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Holy chaos and hearty response

Allow us to recommend the lively, insightful conversation sparked by Holy Chaos, or : What Episcopalians can learn from Baptists, Emily M. D. Scott's essay on liturgy on the Daily Episcopalian blog.

Railway stations of the cross

The Church Times says that a narrow gauge railway museum in northwest Wales is planning a round-trip excursion on Good Friday evening retracing by rail the fourteen Stations of the Cross.

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Is the HoB Theology Committee stalling?

The 2009 Blue Book online, has a report from the Theology Committee of the House of Bishops:

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A cyber service of remembrance

Friday evening, April 3, friends of Lee Davenport gathered online to celebrate his life in our midst. Most of us only knew him through his insightful and sometimes humorous comments on our blogs, on Facebook and other places in the 'net. We felt somewhat adrift with our grief as we could not go to where his service was being held in Emmanuel Church, Bristol, Virginia.

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Capturing the castle through the back door

The most recent draft of the proposed Anglican Covenant, which we wrote about yesterday, speaks at some length about the powers that will be exercised by the various Instruments of Unity or Instruments of Communion. Indeed, almost every recent document dealing with Anglican governance speaks of the instruments as though they are at least as old and as well-established, as say, the three branches of the United States government. Yet the attempt to invest these instruments with ecclesiastical authority is barely a decade old, has never been examined in any formal way by the member Churches of the Communion and has never even been approved by the so-called instruments themselves.

However, by speaking as though the system that they wish to create already exists, proponents of a more top-down form of governance may succeed in wearing down resistance to a system of ecclesiastic arrangements in which individual churches are gradually forced to cede power to the global Communion.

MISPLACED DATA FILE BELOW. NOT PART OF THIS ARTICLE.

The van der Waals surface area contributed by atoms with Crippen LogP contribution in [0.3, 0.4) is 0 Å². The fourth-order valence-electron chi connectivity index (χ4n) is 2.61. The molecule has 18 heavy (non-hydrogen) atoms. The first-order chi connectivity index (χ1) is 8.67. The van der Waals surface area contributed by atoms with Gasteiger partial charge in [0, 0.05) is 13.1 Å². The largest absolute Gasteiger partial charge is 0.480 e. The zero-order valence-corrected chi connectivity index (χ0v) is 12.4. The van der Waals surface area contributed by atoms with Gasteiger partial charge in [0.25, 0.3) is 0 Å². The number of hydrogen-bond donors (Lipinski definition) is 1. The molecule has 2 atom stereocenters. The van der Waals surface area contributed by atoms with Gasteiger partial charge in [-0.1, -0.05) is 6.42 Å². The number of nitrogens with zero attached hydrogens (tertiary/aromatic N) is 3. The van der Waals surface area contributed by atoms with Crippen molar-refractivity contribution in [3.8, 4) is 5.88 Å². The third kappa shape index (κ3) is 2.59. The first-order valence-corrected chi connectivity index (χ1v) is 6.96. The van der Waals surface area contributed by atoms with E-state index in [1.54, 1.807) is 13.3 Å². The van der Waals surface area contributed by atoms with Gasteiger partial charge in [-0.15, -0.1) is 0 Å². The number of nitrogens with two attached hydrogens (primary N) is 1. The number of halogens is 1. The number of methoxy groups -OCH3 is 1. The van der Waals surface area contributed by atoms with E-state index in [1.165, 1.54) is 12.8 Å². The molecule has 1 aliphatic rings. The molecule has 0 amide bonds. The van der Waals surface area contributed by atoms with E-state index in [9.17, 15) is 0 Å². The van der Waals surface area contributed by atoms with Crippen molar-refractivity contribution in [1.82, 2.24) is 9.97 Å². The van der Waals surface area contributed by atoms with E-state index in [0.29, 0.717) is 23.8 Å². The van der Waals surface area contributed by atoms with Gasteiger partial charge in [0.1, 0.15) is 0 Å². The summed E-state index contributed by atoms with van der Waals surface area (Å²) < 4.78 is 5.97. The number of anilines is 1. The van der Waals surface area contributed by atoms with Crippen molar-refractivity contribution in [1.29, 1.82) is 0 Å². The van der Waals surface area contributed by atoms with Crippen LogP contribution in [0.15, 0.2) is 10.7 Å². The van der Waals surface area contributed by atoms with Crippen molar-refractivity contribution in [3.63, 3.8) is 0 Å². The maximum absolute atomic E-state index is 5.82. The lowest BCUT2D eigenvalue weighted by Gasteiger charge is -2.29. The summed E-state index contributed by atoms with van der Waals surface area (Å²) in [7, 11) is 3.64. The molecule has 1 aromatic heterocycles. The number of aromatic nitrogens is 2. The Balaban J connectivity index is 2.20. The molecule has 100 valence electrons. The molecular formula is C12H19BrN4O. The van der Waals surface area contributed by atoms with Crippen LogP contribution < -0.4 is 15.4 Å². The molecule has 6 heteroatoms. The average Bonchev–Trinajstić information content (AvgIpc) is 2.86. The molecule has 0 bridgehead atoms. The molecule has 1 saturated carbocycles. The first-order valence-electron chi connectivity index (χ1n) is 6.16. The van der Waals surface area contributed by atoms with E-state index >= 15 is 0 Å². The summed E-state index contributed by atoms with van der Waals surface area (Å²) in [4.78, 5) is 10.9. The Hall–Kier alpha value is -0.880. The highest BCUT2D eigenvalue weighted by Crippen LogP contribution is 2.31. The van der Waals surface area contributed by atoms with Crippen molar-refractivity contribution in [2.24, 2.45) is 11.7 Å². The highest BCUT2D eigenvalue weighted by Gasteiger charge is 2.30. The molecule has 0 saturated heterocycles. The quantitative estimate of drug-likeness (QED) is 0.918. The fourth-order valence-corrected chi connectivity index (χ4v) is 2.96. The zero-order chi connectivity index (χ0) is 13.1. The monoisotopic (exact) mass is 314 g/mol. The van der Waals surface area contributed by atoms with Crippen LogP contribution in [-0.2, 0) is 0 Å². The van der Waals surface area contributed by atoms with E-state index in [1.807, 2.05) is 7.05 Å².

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The Way of the Cross

We invite you to enter into meditation on the Way of the Cross. Episcopal Café Speaking to the Soul offers four versions of the Stations of the Cross at Multimedia Meditations.

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Holy Ground: flash mob worship

Flash mob guerilla worship is featured at The Times, UK in an article by Ruth Gledhill.

This is thought to be the first time 'flash mob' has been used to generate a 'random' act of Christian worship. It took place [April 4], Saturday, at Liverpool One Shopping Centre.

On the dream - re-imagining worship website, some of those involved have posted an explanation:

'We began scattered among the shoppers. At the signal, we all stopped and took off our shoes ... an ancient sign that this is "holy ground". God lives in shopping malls as well as churches! We then made out way to the park at the centre of the mall where we sat together to form a cross ... and prayed silently for a few minutes. We remembered Easter and the cross. We prayed for the current economic situation ... for those who have lost jobs ... and for God's blessing on our city ... we prayed for hope.'

See the video of the worship below. Is this something you would try?

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Blessings of Easter


The Rev. Peter Pearson

The Rev. Pearson has worked on many projects as a liturgical artist and consultant by designing worship spaces, furnishings, vesture, and seasonal decorations. In every aspect of his work, he seeks to combine sound liturgical practice with quality artistic design. He is a priest of the Diocese of Bethlehem, PA and presently serves as the pastor of a small parish in New Hope, PA.